More relaxed in Hawaii, perhaps, than in Tarzana, California, where Jim still maintains a house. "There I have an orchard of fruit trees," he said, "and I spend my time taking care of them — trimming them, fertilizing them. . . . There's always something to do."
But whether in Honolulu, Cuernavaca, or Tarzana, the active life seems to suit Jim just fine. "I don't like to program myself," he declared. "If I liked to program myself, I'd be in a bank, checking retirement benefits. I have nothing against that for someone who wants to do it, but there's a big world out there."
Why did Jim get into dramatics in the first place? Might as well ask Henry Ford II why he's so interested in cars. Jim's mother is the eminent actress Helen Hayes, and his late father was Charles MacArthur, a newspaperman and a writer of comedies.
Jim was only eight when he made his first professional appearance as an actor in a summer stock theater production of The Corn Is Green. While still attending school, Jim made frequent TV appearances and has played on Broadway, as well as appearing in such movies as Swiss Family Robinson and The Battle of the Bulge.
During our talk, Jim spoke with great affection about both his famous parents. "My father and I were very close," he said. "He was a good talker and I've always been a good listener. Unfortunately for me, he died in 1956, just when I was on the threshold of being able to understand what he was talking about."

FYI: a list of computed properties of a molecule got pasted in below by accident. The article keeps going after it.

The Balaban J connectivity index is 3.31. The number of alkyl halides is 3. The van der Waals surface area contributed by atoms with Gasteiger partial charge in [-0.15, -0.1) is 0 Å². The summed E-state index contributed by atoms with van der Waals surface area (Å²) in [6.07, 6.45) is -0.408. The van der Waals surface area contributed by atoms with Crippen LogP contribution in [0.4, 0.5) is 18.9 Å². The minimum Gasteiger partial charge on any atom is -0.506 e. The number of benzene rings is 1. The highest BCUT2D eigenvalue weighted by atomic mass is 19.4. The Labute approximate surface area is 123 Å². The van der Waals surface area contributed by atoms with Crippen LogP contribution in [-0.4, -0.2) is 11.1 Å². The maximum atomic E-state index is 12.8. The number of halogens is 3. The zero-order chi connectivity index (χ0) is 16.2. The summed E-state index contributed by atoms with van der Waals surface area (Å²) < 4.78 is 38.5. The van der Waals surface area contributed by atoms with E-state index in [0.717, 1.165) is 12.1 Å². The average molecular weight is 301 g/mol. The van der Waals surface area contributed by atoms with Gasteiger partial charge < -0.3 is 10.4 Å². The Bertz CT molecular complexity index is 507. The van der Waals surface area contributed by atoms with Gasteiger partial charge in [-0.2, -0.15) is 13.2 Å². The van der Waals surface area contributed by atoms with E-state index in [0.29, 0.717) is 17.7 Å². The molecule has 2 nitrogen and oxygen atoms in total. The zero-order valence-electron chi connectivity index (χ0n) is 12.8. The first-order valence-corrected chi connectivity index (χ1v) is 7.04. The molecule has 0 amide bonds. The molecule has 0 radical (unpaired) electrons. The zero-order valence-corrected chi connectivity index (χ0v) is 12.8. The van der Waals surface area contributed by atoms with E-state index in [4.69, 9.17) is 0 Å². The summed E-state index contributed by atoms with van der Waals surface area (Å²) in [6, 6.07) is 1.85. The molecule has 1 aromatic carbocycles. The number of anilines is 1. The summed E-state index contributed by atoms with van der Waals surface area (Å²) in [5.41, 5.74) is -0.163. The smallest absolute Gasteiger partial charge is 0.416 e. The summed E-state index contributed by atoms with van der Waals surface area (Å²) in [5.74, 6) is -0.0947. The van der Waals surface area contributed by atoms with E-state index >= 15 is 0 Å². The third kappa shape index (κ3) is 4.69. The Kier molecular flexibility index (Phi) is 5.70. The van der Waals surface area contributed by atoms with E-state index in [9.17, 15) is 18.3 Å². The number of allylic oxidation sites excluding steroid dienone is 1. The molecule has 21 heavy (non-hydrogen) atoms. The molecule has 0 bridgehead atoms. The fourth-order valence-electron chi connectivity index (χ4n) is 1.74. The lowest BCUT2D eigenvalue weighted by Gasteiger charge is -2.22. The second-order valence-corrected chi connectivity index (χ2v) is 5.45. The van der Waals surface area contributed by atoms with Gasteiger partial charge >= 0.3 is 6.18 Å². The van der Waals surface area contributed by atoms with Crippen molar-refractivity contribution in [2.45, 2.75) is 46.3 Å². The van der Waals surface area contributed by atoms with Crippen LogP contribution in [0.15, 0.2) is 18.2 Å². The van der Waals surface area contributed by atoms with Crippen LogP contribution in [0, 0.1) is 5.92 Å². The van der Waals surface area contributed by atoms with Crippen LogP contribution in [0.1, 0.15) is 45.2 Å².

Police-type series have a habit of appearing — and disappearing — on TV even faster than other shows. One reason that CBS's Hawaii Five-O has lasted so long is probably because it is set in Hawaii. When the show first began, its creators decided to use as much of Hawaii's spectacular scenery as possible. The islands offer plenty of interesting background shots, and the landscape of Hawaii offers a relief from the usual auto chases seen in such programs. Here the operatives of Five-O — the official designation of Hawaii's police investigative unit — frequently have to forego squad cars. Often, they go island-hopping in speed boats and helicopters while chasing the crooks.
Hawaii Five-O's performance goes against a trend that many in the industry take for granted. Instead of its ratings gradually dropping each season, Hawaii Five-O's have steadily risen. Jim agreed that the setting may have something to do with it. "We do have Hawaii," he admitted. But he felt that there are other reasons, too. "We have a fast pace and, by and large, excellent scripts," he said. "And at the risk of sounding immodest, we have good actors and good guests.
"The series also owes a lot to its producers. We've found some very capable actors in Hawaii who have appeared on the show. Some are as talented as anyone we could get anywhere. But if the producers have any doubts about local talent being able to fill a part, they don't hesitate to put an actor on a plane — wherever he is — and bring him in."
Jim, of course, had already indicated another "secret ingredient" of Hawaii Five-O's success formula: a lot of hard work in the land of tanned tourists and happy hula girls.